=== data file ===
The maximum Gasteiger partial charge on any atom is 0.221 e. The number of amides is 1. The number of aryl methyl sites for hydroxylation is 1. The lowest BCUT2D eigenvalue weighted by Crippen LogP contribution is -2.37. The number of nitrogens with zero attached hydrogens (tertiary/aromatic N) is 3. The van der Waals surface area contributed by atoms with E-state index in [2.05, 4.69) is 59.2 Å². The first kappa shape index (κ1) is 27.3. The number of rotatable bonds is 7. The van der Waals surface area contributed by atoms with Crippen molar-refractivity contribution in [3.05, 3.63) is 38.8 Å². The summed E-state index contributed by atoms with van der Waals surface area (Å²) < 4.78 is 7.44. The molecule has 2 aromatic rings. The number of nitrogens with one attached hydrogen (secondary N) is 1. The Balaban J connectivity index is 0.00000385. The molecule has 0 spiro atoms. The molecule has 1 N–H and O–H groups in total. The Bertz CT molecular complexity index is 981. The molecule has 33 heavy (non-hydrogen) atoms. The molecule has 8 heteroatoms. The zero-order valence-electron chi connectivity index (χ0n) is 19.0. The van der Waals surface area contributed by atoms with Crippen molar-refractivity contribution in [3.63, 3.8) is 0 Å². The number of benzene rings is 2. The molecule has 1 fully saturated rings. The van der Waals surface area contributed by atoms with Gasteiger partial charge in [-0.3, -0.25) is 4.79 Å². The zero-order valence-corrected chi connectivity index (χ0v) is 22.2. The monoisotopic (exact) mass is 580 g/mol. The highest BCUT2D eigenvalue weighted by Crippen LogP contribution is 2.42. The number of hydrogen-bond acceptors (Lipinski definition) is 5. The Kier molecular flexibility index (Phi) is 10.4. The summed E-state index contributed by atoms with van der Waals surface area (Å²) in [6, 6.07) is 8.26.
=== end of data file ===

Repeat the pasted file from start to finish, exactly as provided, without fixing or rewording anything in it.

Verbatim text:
The maximum Gasteiger partial charge on any atom is 0.221 e. The number of amides is 1. The number of aryl methyl sites for hydroxylation is 1. The lowest BCUT2D eigenvalue weighted by Crippen LogP contribution is -2.37. The number of nitrogens with zero attached hydrogens (tertiary/aromatic N) is 3. The van der Waals surface area contributed by atoms with E-state index in [2.05, 4.69) is 59.2 Å². The first kappa shape index (κ1) is 27.3. The number of rotatable bonds is 7. The van der Waals surface area contributed by atoms with Crippen molar-refractivity contribution in [3.05, 3.63) is 38.8 Å². The summed E-state index contributed by atoms with van der Waals surface area (Å²) < 4.78 is 7.44. The molecule has 2 aromatic rings. The number of nitrogens with one attached hydrogen (secondary N) is 1. The Balaban J connectivity index is 0.00000385. The molecule has 0 spiro atoms. The molecule has 1 N–H and O–H groups in total. The Bertz CT molecular complexity index is 981. The molecule has 33 heavy (non-hydrogen) atoms. The molecule has 8 heteroatoms. The zero-order valence-electron chi connectivity index (χ0n) is 19.0. The van der Waals surface area contributed by atoms with Crippen molar-refractivity contribution in [3.63, 3.8) is 0 Å². The number of benzene rings is 2. The molecule has 1 fully saturated rings. The van der Waals surface area contributed by atoms with Gasteiger partial charge in [-0.3, -0.25) is 4.79 Å². The zero-order valence-corrected chi connectivity index (χ0v) is 22.2. The monoisotopic (exact) mass is 580 g/mol. The highest BCUT2D eigenvalue weighted by Crippen LogP contribution is 2.42. The number of hydrogen-bond acceptors (Lipinski definition) is 5. The Kier molecular flexibility index (Phi) is 10.4. The summed E-state index contributed by atoms with van der Waals surface area (Å²) in [6, 6.07) is 8.26.